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Merkel promises to upgrade Arctic policy for closer ties

Merkel promises to upgrade Arctic policy for closer ties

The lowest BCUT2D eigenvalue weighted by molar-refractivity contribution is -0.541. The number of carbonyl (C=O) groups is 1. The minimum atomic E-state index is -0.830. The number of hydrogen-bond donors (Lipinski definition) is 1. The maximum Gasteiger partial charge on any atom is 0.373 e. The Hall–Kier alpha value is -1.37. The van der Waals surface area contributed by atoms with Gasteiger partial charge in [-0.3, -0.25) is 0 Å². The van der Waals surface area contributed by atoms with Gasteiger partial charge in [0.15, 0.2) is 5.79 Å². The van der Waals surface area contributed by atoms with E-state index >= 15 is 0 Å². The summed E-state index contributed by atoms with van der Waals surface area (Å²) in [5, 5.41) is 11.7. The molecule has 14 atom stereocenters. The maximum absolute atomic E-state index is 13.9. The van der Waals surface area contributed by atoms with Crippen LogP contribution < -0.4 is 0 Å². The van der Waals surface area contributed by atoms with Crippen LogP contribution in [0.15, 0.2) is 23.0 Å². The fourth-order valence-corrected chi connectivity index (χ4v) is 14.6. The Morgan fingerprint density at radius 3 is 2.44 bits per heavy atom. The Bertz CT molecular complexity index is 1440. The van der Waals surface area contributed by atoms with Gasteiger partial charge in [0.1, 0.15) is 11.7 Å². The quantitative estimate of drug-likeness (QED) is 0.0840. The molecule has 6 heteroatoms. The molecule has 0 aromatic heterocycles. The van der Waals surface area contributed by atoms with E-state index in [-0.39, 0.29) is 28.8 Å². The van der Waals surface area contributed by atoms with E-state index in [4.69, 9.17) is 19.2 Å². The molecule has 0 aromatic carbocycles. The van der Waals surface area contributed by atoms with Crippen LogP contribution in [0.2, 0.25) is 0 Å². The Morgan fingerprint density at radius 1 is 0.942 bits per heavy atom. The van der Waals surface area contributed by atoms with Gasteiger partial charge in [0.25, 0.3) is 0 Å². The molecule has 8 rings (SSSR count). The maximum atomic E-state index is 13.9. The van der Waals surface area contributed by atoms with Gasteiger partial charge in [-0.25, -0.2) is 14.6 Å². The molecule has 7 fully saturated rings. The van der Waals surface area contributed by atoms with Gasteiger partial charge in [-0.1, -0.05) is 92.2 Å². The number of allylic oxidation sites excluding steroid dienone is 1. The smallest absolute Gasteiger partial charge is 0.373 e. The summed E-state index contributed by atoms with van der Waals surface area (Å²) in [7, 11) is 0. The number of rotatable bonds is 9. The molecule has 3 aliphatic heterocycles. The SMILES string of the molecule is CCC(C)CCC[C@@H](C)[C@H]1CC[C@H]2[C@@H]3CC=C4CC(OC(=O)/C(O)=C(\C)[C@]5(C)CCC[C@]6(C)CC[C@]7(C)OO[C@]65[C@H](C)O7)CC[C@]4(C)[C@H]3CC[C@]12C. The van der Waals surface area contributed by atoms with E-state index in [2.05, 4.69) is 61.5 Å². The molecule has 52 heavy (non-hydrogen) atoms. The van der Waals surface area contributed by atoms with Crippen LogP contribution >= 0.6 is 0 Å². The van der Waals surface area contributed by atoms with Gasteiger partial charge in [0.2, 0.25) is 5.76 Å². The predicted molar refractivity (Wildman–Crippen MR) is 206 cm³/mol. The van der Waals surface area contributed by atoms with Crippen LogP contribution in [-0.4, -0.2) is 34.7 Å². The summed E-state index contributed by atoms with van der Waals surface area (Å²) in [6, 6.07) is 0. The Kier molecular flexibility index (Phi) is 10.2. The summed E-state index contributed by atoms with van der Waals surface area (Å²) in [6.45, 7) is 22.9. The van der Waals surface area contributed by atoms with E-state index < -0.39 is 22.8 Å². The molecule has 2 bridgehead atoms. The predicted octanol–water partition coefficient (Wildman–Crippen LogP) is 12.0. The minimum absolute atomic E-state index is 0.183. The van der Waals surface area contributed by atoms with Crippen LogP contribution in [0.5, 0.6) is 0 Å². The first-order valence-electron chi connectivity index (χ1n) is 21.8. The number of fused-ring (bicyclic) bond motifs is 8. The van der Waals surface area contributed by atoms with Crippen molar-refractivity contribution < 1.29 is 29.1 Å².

Reykjavik, Aug 21: Widening cooperation between the five Nordic countries and Germany was highlighted in Reykjavik, Iceland, on Tuesday. German Chancellor Angela Merkel was invited to join a regular meeting of the five Nordic prime ministers, reports Xinhua. Merkel attended a press conference televised on Icelandic public broadcaster RUV. She said the German government will formulate a new Arctic policy within the next few weeks. Merkel said she had to admit Germany has not paid in recent years enough attention to the strategic development of the Arctic area. She noted that Germany is an observer in the Arctic Council while the five Nordics are actual members. "Germany has so far been involved mainly in research projects, but will in the future observe the strategic importance of the area." She said it should be developed in the spirit of multilateralism. The vista of Nordic-Germany cooperation was praised in high key wordings by all the five Nordic prime ministers. Norwegian Prime Minister Erna Solberg said the "Nordic family" had now been enlarged. Solberg said she was sure that good platforms will be found for this cooperation. Solberg mentioned as a key challenge in the future to ensure the the Nordic welfare societies are capable of dealing with the climate change and sustainability. Danish Prime Minister Mette Fredriksen said the Nordic countries and Germany share the same values. She said all the five Nordics want to increase cooperation with Germany. Icelandic Prime Minister Katrin Jakobsdottir underlined the importance of the shared values such as social justice, human rights and gender equality. Swedish Prime Minister Stefan Lofven said it is essential that the Nordic countries widen their cooperation with Germany. "We are closely linked; we have to cooperate on the political level and with our businesses." Finnish Prime Minister Antti Rinne said he had got support from the other three EU member countries present at the meeting for the use of the multi-annual financial framework of the EU "for making the union better". He mentioned the rule of law, climate issues and immigration policy. The meeting mainly focused on climate issues, but Merkel mentioned also stronger innovation and fight for democracy and multilateralism. Merkel added that the cooperation is not directed against anyone. For the Nordics-Germany cooperation, a non-specified platform will be created. Exchanges will cover mainly climate issues, but also political and economic matters. The Nordic governments and parliaments maintain a large secretariat in Copenhagen for implementation of various joint projects and matching legislation. It was not immediately clear in Reykjavik whether Germany would work through the secretariat as well. The Nordic prime ministers meet several times per year. The cooperation dates back to the 1950s before the establishment of the European Union. Of the five, Finland, Sweden and Denmark belong to the EU while Iceland and Norway do not. Representatives of the three autonomous areas within the Nordics, namely Greenland, Aaland island and the Faroe Islands, attended the meeting as well. Premier of Greenland Kim Kielsen spoke strongly against the intention of the U.S. President Donald Trump to purchase Greenland. "This is in no way amusing," he told journalists. He added though that it is positive that outside interest in Greenland has increased, also on commercial basis. Greenland is an autonomous area of Denmark. On Tuesday morning, the five Nordic prime ministers signed a climate policy declaration with 14 Nordic corporations. The document is a continuation to the declaration of prime ministers given in January in Helsinki.

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